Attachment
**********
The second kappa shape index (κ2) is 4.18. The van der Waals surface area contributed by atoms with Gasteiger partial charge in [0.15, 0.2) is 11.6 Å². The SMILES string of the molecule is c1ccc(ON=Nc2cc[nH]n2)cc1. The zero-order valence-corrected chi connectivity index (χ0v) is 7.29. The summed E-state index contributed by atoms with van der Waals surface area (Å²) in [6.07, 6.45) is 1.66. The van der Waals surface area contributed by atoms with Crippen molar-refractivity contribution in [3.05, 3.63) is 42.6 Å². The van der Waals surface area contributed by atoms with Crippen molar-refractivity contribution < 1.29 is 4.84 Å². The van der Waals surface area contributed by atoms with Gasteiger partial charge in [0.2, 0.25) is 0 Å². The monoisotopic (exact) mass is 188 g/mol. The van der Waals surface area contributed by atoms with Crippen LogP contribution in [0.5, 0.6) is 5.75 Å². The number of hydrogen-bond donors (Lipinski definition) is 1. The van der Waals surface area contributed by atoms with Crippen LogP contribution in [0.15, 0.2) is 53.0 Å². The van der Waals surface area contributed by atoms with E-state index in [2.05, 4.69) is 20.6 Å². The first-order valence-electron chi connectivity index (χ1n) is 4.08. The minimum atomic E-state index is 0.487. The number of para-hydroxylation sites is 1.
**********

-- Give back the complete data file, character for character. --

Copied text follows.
The second kappa shape index (κ2) is 4.18. The van der Waals surface area contributed by atoms with Gasteiger partial charge in [0.15, 0.2) is 11.6 Å². The SMILES string of the molecule is c1ccc(ON=Nc2cc[nH]n2)cc1. The zero-order valence-corrected chi connectivity index (χ0v) is 7.29. The summed E-state index contributed by atoms with van der Waals surface area (Å²) in [6.07, 6.45) is 1.66. The van der Waals surface area contributed by atoms with Crippen molar-refractivity contribution in [3.05, 3.63) is 42.6 Å². The van der Waals surface area contributed by atoms with Crippen molar-refractivity contribution < 1.29 is 4.84 Å². The van der Waals surface area contributed by atoms with Gasteiger partial charge in [0.2, 0.25) is 0 Å². The monoisotopic (exact) mass is 188 g/mol. The van der Waals surface area contributed by atoms with Crippen LogP contribution in [0.5, 0.6) is 5.75 Å². The number of hydrogen-bond donors (Lipinski definition) is 1. The van der Waals surface area contributed by atoms with Crippen LogP contribution in [0.15, 0.2) is 53.0 Å². The van der Waals surface area contributed by atoms with E-state index in [2.05, 4.69) is 20.6 Å². The first-order valence-electron chi connectivity index (χ1n) is 4.08. The minimum atomic E-state index is 0.487. The number of para-hydroxylation sites is 1.